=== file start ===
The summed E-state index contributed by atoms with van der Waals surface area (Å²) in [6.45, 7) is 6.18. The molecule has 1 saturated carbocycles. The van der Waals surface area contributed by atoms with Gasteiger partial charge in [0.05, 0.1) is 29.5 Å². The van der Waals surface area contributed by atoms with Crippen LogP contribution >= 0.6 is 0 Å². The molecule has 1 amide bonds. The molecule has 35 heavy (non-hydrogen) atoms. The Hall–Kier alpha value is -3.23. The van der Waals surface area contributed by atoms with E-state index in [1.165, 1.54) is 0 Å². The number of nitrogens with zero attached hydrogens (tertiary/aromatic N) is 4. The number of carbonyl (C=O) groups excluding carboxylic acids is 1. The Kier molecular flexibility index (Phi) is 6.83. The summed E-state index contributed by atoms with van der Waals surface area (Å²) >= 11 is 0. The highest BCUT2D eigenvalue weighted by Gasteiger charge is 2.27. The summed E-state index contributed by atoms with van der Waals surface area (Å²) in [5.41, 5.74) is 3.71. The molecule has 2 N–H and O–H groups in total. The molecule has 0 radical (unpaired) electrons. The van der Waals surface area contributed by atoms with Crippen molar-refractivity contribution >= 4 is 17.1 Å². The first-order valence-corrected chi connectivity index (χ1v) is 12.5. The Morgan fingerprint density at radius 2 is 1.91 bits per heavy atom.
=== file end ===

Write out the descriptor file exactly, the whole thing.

The summed E-state index contributed by atoms with van der Waals surface area (Å²) in [6.45, 7) is 6.18. The molecule has 1 saturated carbocycles. The van der Waals surface area contributed by atoms with Gasteiger partial charge in [0.05, 0.1) is 29.5 Å². The van der Waals surface area contributed by atoms with Crippen LogP contribution >= 0.6 is 0 Å². The molecule has 1 amide bonds. The molecule has 35 heavy (non-hydrogen) atoms. The Hall–Kier alpha value is -3.23. The van der Waals surface area contributed by atoms with E-state index in [1.165, 1.54) is 0 Å². The number of nitrogens with zero attached hydrogens (tertiary/aromatic N) is 4. The number of carbonyl (C=O) groups excluding carboxylic acids is 1. The Kier molecular flexibility index (Phi) is 6.83. The summed E-state index contributed by atoms with van der Waals surface area (Å²) >= 11 is 0. The highest BCUT2D eigenvalue weighted by Gasteiger charge is 2.27. The summed E-state index contributed by atoms with van der Waals surface area (Å²) in [5.41, 5.74) is 3.71. The molecule has 2 N–H and O–H groups in total. The molecule has 0 radical (unpaired) electrons. The van der Waals surface area contributed by atoms with Crippen molar-refractivity contribution >= 4 is 17.1 Å². The first-order valence-corrected chi connectivity index (χ1v) is 12.5. The Morgan fingerprint density at radius 2 is 1.91 bits per heavy atom.